Other cultures have holidays like the El Dia de los Muertos, the Day of the Dead, which takes place on November 1 and 2, All Saints and All Souls Days. The Mexican holiday is a blend of pre-colonial traditions with Catholic spirituality and at the heart of the holiday is the notion that “the dead were still members of the community, kept alive in memory and spirit—and during Día de los Muertos, they temporarily return to Earth.” 1https://www.nationalgeographic.com/travel/destinations/north-america/mexico/top-ten-day-of-dead-mexico/ The celebration itself involves food, costumes, and other revelry:
Day of the Dead is an extremely social holiday that spills into streets and public squares at all hours of the day and night. Dressing up as skeletons is part of the fun. People of all ages have their faces artfully painted to resemble skulls, and, mimicking the calavera Catrina, the “elegant skull”, they don suits and fancy dresses. Many revelers wear shells or other noisemakers to amp up the excitement—and also possibly to rouse the dead and keep them close during the fun.—National Geographic
It is in this last point that we see something important: keeping the dead close. The idea that the dead are still members of the community. See, it’s not just that honesty about death and a willingness to confront death help us to better remember the dead. They help us better to remember our faith.
THE REMEMBRANCE OF FAITH
The great contemporary theologian Jürgen Moltmann observed that modern people no longer perceive the presence of the dead, the way people in former times did. He said that this happened for three reasons.
Suppress the Reality of Death
First, we suppress and deny the reality of death and thus distort the reality of life. I’ve long noted that we as a culture are squeamish about talking about death but are really fond of killing. Because we are not honest about death, we cannot be honest about life.
Failure to Recognize the Injustices of the Dead
Second, he noted that we no longer perceive the presence of the dead—fail to recognize the injustices of the dead. We cultivate an amnesia about past injustices. We sometimes imagine that death somehow makes up for all the suffering that someone went through in life. This is at the heart of the problem with the “they’re in a better place” sentiment. It lets us off the hook. “Poor John, struggled his whole life to find work with dignity, he was rejected by a lot of his family and friends, he was poorly treated by his employer, and died penniless. Oh well, at least he’s in a better place now.”
Do you see how that can deflect from our concern about John’s struggles during his life? How it might tempt us not to fix those problems, but to consider the account settled and John finally rewarded? This is the trick that tyrants have long used to keep people in line: they tacitly acknowledge that there is suffering in this life but that it’s okay; you’ll be rewarded in the next life. This was what the White slaveowner told the enslaved African. This is what the Russian aristocracy told the serfs. This is what oppressors have told countless millions.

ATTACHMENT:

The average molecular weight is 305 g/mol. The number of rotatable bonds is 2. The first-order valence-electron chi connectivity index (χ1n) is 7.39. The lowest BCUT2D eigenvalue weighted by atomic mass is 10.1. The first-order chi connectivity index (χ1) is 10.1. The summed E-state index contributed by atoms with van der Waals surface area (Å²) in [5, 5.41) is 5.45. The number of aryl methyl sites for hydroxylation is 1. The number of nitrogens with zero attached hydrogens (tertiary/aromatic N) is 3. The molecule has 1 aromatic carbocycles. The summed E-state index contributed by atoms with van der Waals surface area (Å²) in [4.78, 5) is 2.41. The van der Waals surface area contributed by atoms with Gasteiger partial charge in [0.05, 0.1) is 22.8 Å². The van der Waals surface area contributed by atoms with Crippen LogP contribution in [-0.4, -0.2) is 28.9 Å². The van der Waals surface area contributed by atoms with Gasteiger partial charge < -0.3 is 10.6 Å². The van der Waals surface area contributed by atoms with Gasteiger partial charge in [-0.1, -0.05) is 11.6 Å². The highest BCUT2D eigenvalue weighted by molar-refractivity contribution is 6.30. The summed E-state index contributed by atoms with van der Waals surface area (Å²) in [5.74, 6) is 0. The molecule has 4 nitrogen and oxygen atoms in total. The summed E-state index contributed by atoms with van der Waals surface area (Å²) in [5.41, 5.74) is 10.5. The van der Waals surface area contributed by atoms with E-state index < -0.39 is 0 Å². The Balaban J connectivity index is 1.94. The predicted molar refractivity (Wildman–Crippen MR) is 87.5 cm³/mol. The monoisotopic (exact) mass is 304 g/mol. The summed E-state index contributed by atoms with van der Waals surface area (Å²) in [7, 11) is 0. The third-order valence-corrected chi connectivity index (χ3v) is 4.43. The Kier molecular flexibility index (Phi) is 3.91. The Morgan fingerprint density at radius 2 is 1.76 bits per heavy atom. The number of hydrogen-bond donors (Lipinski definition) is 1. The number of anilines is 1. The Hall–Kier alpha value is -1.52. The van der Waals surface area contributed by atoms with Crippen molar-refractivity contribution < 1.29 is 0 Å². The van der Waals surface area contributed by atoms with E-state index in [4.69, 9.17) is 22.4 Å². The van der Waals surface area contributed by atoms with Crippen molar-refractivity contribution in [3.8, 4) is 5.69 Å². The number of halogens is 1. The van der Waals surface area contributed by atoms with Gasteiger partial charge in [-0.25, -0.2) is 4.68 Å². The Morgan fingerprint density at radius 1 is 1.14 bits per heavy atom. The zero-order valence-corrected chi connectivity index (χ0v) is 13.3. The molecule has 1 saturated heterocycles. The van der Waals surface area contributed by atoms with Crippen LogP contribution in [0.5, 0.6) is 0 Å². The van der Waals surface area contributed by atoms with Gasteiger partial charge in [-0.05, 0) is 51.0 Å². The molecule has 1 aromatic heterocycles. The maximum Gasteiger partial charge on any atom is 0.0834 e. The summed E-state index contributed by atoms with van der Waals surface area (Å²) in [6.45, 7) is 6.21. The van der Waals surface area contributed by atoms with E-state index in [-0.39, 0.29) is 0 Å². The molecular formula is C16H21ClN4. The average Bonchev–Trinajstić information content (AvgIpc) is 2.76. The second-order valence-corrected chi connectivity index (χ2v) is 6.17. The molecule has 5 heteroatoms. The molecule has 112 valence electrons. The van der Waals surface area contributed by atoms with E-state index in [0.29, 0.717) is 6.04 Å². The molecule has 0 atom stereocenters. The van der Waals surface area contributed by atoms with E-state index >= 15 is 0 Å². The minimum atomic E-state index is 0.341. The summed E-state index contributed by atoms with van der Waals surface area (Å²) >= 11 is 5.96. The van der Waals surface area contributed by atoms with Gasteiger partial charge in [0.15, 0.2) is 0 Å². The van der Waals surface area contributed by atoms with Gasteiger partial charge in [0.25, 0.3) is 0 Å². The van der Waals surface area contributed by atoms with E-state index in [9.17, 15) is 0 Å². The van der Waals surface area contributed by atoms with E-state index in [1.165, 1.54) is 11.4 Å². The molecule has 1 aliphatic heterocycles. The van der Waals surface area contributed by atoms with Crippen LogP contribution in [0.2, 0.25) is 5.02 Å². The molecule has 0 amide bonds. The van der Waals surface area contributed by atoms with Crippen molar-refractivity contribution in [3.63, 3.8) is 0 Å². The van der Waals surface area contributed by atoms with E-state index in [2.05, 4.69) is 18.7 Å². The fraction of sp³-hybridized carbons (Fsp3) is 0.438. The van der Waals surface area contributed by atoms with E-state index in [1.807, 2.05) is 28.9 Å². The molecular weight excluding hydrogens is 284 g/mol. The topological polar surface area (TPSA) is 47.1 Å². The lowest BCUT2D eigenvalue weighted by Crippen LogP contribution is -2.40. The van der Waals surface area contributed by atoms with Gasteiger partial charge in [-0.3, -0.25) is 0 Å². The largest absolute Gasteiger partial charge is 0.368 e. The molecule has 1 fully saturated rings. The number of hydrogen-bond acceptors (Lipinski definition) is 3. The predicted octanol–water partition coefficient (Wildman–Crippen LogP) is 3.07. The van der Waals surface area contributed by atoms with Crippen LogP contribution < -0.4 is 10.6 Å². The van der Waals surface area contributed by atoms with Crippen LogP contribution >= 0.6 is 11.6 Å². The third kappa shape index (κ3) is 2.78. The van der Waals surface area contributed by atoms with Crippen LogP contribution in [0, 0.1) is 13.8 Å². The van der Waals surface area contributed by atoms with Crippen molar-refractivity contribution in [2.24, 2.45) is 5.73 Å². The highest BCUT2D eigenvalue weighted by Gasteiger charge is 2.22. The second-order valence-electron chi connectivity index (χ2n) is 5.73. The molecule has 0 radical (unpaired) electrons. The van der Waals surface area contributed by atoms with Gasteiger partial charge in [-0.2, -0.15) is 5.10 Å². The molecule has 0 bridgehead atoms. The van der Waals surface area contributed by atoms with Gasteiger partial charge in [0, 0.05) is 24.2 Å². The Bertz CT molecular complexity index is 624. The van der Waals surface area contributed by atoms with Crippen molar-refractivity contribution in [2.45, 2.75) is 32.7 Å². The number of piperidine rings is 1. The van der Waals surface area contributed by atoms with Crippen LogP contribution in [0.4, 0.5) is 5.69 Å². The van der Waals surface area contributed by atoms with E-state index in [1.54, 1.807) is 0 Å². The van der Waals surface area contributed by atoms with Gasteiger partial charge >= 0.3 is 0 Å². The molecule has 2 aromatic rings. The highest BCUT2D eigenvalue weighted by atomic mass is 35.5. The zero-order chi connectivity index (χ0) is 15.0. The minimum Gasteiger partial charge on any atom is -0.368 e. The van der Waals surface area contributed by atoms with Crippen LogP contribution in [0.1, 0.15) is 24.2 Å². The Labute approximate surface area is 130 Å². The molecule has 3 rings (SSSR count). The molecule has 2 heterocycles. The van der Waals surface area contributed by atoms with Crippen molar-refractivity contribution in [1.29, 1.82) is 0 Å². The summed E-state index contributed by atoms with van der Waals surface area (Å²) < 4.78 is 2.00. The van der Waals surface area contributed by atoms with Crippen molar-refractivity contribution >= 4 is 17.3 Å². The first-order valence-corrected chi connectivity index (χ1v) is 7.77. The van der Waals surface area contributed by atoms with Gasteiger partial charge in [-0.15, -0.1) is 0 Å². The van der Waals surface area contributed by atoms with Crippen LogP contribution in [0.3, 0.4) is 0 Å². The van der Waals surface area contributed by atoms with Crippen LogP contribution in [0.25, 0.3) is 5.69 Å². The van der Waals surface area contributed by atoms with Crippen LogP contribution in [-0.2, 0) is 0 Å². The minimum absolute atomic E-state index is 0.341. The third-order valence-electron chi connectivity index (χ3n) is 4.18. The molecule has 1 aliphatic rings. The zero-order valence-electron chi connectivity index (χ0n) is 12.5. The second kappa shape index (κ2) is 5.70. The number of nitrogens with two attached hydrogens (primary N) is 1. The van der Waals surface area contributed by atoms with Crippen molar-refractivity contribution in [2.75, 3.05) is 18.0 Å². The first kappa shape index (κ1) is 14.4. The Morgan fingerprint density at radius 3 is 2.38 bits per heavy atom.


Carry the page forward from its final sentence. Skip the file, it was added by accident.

But it’s not true. The injustices of the present are not made up for by death. Those injustices remain. Moltmann notes: that to live in forgetfulness of the dead is to suffocate with them—it is to deny our own mortality. Such denial and irresponsibility numb us to past injustices that were fatal to our ancestors. The repression of the dead hastens death and reveals and hastens our preoccupation with death.
Connecting the Hope for Eternal Life with the Present
Thirdly, Moltmann notes, we fail to connect the hope for eternal life to a hope for a better life here and now. We have spiritualized away what eternal life means. It’s now generally seen as some kind of life on a parallel spiritual plane rather than as a restoration of all things in this world.
This is what makes the vision of the Book of Revelation so powerful, because the visions of the book are not about some distant future or about some other world, they’re about this world.
Then one of the elders addressed me, saying, “Who are these, robed in white, and where have they come from?” I said to him, “Sir, you are the one that knows.” Then he said to me, “These are they who have come out of the great ordeal; they have washed their robes and made them white in the blood of the Lamb.
For this reason they are before the throne of God, and worship him day and night within his temple, and the one who is seated on the throne will shelter them.
They will hunger no more, and thirst no more; the sun will not strike them, nor any scorching heat; for the Lamb at the center of the throne will be their shepherd, and he will guide them to springs of the water of life, and God will wipe away every tear from their eyes.”Revelation 7:13–17
The great multitude that “no one could count” that John sees in his vision are those who have come out of the great ordeal. They have not escaped it. They endured it. And at the end of that same book we read: